7. Summary and Conclusions

While the existence of a relationship between bank solvency and funding costs is widely accepted in the literature, its estimated magnitude has been typically small. This study’s results suggest a larger impact of solvency on funding costs than suggested by earlier studies. The stability of the coefficients is confirmed when alternative measures of solvency risk and banks’ capacity to bear liquidity risk are considered. These new results could be in part due to the study’s newly constructed dataset, which exploits high-quality supervisory data. They could also be driven by the econometric strategy to implement a 3SLS simultaneous equation approach, by contrast to the OLS- based estimates that are prevalent in the existing literature. Indeed, the study’s results show that OLS underestimates the solvency-liquidity interaction nexus. This might be due to investors’ expectations that a weaker bank might raise capital to rebuild its capital buffer in order to ease funding pressures or meet regulatory expectations. While a simultaneous equation approach has its own challenges related to the difficulty of finding suitable instruments and avoiding overidentification, this study’s statistical tests and robustness checks provide some comfort on the estimated co-efficients in the interaction between solvency and funding costs. Still, the results should be interpreted with caution, bearing the limitations of the approach in mind.

The study’s results show that the interaction between solvency and funding shocks in supervisory stress test models is quantitatively relevant. The analysis suggests that, by incorporating the dynamic interaction between solvency and funding costs in the 2014 EU-wide stress test, stressed capital ratios could be depleted by a further half of the capital shortfall estimated in the original EBA analysis. This is a conservative estimate, as the EBA’s methodological approach partially incorporates rising funding costs linked to the scenario.34 The results are also highly relevant for cost-impact assessments of capital regulation, as the costs of higher capital requirements are partly offset by lower debt servicing costs. These results provide a foundation for calibrating that effect in quantitative cost-benefit analyses of bank regulation. The analysis also points at the merits of incorporating solvency and liquidity interactions in the design of prudential regulation. While the study’s results are encouraging, future research should assess their robustness using larger high-quality samples and, if feasible, a broader set of instruments to address remaining endogeneity concerns.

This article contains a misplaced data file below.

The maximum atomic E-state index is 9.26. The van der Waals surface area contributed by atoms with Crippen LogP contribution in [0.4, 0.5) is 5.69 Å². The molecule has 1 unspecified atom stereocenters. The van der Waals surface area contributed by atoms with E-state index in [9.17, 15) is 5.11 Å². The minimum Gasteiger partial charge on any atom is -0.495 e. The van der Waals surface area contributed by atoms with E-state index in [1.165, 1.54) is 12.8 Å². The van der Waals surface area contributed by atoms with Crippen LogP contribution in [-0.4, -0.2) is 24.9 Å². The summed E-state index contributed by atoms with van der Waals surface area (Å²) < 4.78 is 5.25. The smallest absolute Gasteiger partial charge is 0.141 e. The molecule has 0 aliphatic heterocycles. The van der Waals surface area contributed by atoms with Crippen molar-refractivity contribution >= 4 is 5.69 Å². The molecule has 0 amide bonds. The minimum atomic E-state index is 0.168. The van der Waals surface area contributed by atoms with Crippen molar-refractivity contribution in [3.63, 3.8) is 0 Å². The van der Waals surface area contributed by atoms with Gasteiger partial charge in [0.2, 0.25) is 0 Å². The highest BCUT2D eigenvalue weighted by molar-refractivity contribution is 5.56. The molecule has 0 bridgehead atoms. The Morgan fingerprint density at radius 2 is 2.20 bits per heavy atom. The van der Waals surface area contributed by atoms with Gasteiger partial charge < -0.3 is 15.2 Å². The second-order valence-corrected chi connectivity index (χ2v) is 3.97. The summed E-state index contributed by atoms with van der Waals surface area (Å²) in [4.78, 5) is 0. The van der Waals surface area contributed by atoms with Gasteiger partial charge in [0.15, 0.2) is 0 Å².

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1

Shleifer and Vishny (2011) argue that liquidity problems caused by fire sales contributed to the depth and propagation of the crisis.

2

This conjecture also holds, if the share of variable rate loans is high. The variable rates usually vary with market rates (for example, three-month LIBOR) plus a fixed margin. This does not allow banks to adjust variable rates to bank-specific increases in funding costs. Similarly, interest rate hedges insure against movements in market rate, but not in bank-specific markups on market rates.

3

With the caveat that if banks that anticipate holding riskier assets also post higher capital ratios, capital ratios would not reflect balance sheet strength but changes in riskiness of underlying assets. This would imply that we should not be able to observe a negative relationship between capital ratios and funding costs.

4

Kitamura, Muto, and Takei (2015) find that the median value of one-year-ahead pass-through for Japanese banks is 0.18.

5

Since not all of these banks are publicly traded, a restricted sample is used for some econometric specifications.

6

Due to the sensitivity of the data, strict confidentiality arrangements were in place.

7

A recent study by Aymanns and others (2016) finds that a solvency shock of 500 basis points lead to an average increase in interbank funding cost of about 20 basis points, with a peak impact of 40 basis points in 20 07.

8